Medical Impact

As mentioned earlier, muscle tone directly impacts one’s ability to partake in a feeding task. If a child has low muscle tone, it is possible they have decreased coordination with swallowing appropriately. This can cause them to choke. Sometimes, a negative correlation is formed between not wanting to eat out of fear of choking. In these cases, a swallow study will assess how a child swallows (through a series of x rays, you will learn what your child’s throat and esophagus do when swallowing). A speech-language pathologist will assess the results and let you know if this is an area of concern. Children should also visit a dentist or who works with children on the spectrum. There could be a dental problem causing them pain and impacting their ability to tolerate food. An allergist and gastroenterologist are recommended as well. These can rule out any allergies affecting mood and behaviors, as well as any GI issues, such as inflammatory bowel disease, pain in the abdominal area, and frequent constipation.

Oral Motor Skills

These skills include muscle strength regarding the mouth, the ability to open and close mouth and lips, and coordination of the mouth (chewing). When a child has low muscle tone, this is affected.

Now that we have possibly found some of the causes, here are some ideas that will help your child improve with their eating.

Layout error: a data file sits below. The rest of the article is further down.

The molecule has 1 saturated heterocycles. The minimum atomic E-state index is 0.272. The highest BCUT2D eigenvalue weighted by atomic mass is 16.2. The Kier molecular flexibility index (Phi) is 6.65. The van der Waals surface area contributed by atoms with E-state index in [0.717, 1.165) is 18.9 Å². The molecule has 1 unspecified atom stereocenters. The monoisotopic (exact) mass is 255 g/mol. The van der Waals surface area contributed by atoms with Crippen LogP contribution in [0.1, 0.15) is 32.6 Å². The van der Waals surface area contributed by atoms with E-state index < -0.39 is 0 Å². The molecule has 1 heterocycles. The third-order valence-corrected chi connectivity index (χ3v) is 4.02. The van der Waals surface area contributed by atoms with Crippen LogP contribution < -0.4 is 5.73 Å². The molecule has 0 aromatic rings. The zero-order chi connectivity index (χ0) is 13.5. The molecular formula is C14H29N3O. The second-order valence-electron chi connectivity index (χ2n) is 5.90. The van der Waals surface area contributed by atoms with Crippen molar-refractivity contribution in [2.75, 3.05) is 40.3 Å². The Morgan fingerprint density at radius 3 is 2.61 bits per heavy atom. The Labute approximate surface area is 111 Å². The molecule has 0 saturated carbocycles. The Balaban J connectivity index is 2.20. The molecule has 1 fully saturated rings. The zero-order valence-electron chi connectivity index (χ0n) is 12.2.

Sensory play

For your child to improve their tolerance towards tactile input, they need to desensitize. The best way to help them is by introducing various textures. Through fun exploratory play, your child will improve their willingness to partake in textured activities. For example, purchasing dry rice and placing it in a shoe box (or Tupperware about the size of a shoe box). Encourage your child to play with the rice, scooping it into a cup or bowl, looking for hidden objects, or burying their hands. I have worked with children from birth to late teens and they all love the rice bin!

Movement prior to eating

Many children, especially those with low muscle tone, have poor attention. It is hard for them to sit, hold up their body, and utilize their hands and eyes all at the same time. These children have the inability to sustain the endurance for eating. Using movement to help organize your child’s body and senses will improve their alertness and body awareness, allowing them to be successful. You can have your child complete jumping/frog jumps, marching, push-ups, wheelbarrow walking, or crab walking. Be silly and make it fun so your child will not even realize they are getting a workout.